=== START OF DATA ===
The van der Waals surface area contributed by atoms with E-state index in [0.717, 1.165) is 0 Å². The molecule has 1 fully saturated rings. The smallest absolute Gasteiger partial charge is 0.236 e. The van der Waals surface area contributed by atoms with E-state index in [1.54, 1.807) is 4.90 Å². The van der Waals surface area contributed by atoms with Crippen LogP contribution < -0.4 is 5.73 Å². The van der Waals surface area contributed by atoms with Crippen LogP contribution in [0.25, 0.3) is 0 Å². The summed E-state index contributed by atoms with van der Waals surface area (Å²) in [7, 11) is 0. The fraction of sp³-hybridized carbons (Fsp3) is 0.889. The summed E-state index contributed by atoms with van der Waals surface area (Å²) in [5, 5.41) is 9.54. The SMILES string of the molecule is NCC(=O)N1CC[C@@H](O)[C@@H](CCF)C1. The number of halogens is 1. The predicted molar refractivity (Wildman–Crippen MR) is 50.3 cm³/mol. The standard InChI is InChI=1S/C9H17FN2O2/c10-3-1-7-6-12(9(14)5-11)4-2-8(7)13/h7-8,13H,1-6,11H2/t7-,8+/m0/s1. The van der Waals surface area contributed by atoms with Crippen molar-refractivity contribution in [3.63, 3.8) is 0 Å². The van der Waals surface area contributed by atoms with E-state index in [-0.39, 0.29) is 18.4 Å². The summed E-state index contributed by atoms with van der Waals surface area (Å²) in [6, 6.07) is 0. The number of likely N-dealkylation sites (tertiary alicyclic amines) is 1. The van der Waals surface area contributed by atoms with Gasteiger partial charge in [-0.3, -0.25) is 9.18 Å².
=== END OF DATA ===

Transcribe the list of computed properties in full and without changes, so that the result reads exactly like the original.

The van der Waals surface area contributed by atoms with E-state index in [0.717, 1.165) is 0 Å². The molecule has 1 fully saturated rings. The smallest absolute Gasteiger partial charge is 0.236 e. The van der Waals surface area contributed by atoms with E-state index in [1.54, 1.807) is 4.90 Å². The van der Waals surface area contributed by atoms with Crippen LogP contribution < -0.4 is 5.73 Å². The van der Waals surface area contributed by atoms with Crippen LogP contribution in [0.25, 0.3) is 0 Å². The summed E-state index contributed by atoms with van der Waals surface area (Å²) in [7, 11) is 0. The fraction of sp³-hybridized carbons (Fsp3) is 0.889. The summed E-state index contributed by atoms with van der Waals surface area (Å²) in [5, 5.41) is 9.54. The SMILES string of the molecule is NCC(=O)N1CC[C@@H](O)[C@@H](CCF)C1. The number of halogens is 1. The predicted molar refractivity (Wildman–Crippen MR) is 50.3 cm³/mol. The standard InChI is InChI=1S/C9H17FN2O2/c10-3-1-7-6-12(9(14)5-11)4-2-8(7)13/h7-8,13H,1-6,11H2/t7-,8+/m0/s1. The van der Waals surface area contributed by atoms with Crippen molar-refractivity contribution in [3.63, 3.8) is 0 Å². The van der Waals surface area contributed by atoms with E-state index in [-0.39, 0.29) is 18.4 Å². The summed E-state index contributed by atoms with van der Waals surface area (Å²) in [6, 6.07) is 0. The number of likely N-dealkylation sites (tertiary alicyclic amines) is 1. The van der Waals surface area contributed by atoms with Gasteiger partial charge in [-0.3, -0.25) is 9.18 Å².